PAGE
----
Relationship Myths

The Unique Nature Of Relationships

Throughout our lives we encounter various rules or standards of what makes a relationship good or bad, healthy or unhealthy. They guide the way we think, shape our beliefs, and determine the way we interact with others; they often serve as the basis for assessing levels of satisfaction in our romantic relationships. We form these assumptions from what we see and experience; whether it be from a television show or movie, or the relationships of the friends and family around us. These unwritten rules of engagement, or relationship myths, about how we are supposed to feel and how we should be acting are often misleading, can lead to disappointment, and fail to represent the dynamic components involved in starting and maintaining relationships. Instead of setting the framework for a fulfilling and satisfying relationship, these myths have the opposite effect by creating confusion, distress, and unhappiness. By subscribing heavily to these myths of how things are supposed to be, we ignore the unique nature of relationships and the individuals within them. The reality is these myths are counterproductive and force us to chase an unattainable ideal of what a relationship should feel and/or be like. The misconception that there is a set of standard norms that all relationships can be measured against is destructive and can create a sense of hopelessness when your relationship falls short of these widely accepted myths. While numerous myths exist, these are a few of the most commonly held myths.

Relationship myths can often be destructive.

Common Relationship Myths

Myth 1: if it is meant to be it will work itself out. Relationships require active engagement and effort. Challenges cannot be worked through if they are ignored and opportunities cannot be created through passivity.

Myth 2: Avoid voicing dissatisfactions early on. Communication is key to setting a foundation of roles and expectations in a relationship. While no one wants to appear overly critical or argumentative, staying silent about things that bother will only send the message that you do not have any issue, which could cause confusion or frustration as the relationship progresses.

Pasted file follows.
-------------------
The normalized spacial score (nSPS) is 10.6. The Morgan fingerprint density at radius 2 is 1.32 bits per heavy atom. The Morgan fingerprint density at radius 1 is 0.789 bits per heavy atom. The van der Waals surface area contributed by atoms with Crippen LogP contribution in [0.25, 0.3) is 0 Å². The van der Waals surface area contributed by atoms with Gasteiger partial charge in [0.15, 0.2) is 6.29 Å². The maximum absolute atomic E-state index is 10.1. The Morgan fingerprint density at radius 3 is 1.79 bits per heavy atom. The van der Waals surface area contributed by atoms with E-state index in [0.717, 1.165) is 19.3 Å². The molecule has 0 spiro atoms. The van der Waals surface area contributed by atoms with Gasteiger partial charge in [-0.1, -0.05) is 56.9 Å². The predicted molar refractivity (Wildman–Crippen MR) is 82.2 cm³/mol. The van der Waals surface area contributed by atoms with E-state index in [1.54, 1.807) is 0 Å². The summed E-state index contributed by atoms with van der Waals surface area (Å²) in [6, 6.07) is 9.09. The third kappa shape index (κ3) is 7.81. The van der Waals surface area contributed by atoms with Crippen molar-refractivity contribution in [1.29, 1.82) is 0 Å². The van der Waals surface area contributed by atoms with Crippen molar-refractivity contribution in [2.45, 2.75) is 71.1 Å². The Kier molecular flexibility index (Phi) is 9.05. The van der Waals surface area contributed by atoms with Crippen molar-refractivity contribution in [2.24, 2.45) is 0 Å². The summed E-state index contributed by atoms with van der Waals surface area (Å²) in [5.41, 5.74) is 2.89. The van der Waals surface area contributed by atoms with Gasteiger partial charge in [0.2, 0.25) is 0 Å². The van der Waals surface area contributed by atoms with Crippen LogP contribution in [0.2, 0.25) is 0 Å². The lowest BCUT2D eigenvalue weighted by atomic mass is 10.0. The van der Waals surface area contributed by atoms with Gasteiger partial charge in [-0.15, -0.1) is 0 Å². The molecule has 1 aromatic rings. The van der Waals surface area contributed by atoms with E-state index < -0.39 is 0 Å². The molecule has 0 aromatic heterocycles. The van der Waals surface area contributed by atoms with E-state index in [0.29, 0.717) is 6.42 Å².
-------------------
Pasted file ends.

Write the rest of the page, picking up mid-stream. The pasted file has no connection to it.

Myth 3: Healthy couples have X amount of sex in a month/week/day. The reality is there is no set number of times a couple should be having sex and frequency of sex is dependent on a multitude of factors. A common cause for sexual dissatisfaction is the faulty or unrealistic expectations we set for ourselves. Each relationship is unique so comparing your sex life to others will not be helpful, talk to your partner and see what factors are impacting your sexual satisfaction.

Myth 4: Couples in good relationships don’t argue. This is simply not true. All couples argue, the important things are how these arguments happen, the problem solving skills of the couple, ability to reach conflict resolution, and to avoid escalation. Striving to never argue will set a relationship up for failure.

Myth 5: Good relationships don’t require work. This myth is the farthest from the truth. Relationships require lots of work and attention: building a life with someone requires understanding the values, desires, hopes, etc. of yourself and your partner, and how these things fit together as a unit over time. Working at a relationship is a shared responsibility and requires each partner to be an active participant.

Myth 6: If my partner truly loves me they should know what I am thinking/what I need although your partner may be the one person in the world that knows you the best, they cannot possibly know what you are thinking or feeling at all times. Expecting your partner to anticipate your needs/thoughts is like expecting them to read your mind. Communication must be a reciprocal engagement- be open and honest about your needs, thoughts, and feelings.

Navigating relationships is hard and contrary to some of these myths, there is no one set of rules that applies to a successful relationship. These assumptions do more harm than good, so next time you are tempted to compare your relationship to the standards held by these myths, keep in mind that each couple’s experience is unique to them.

Others can be found in an article in Psychology Today:

Guest writer: Hillary Geffner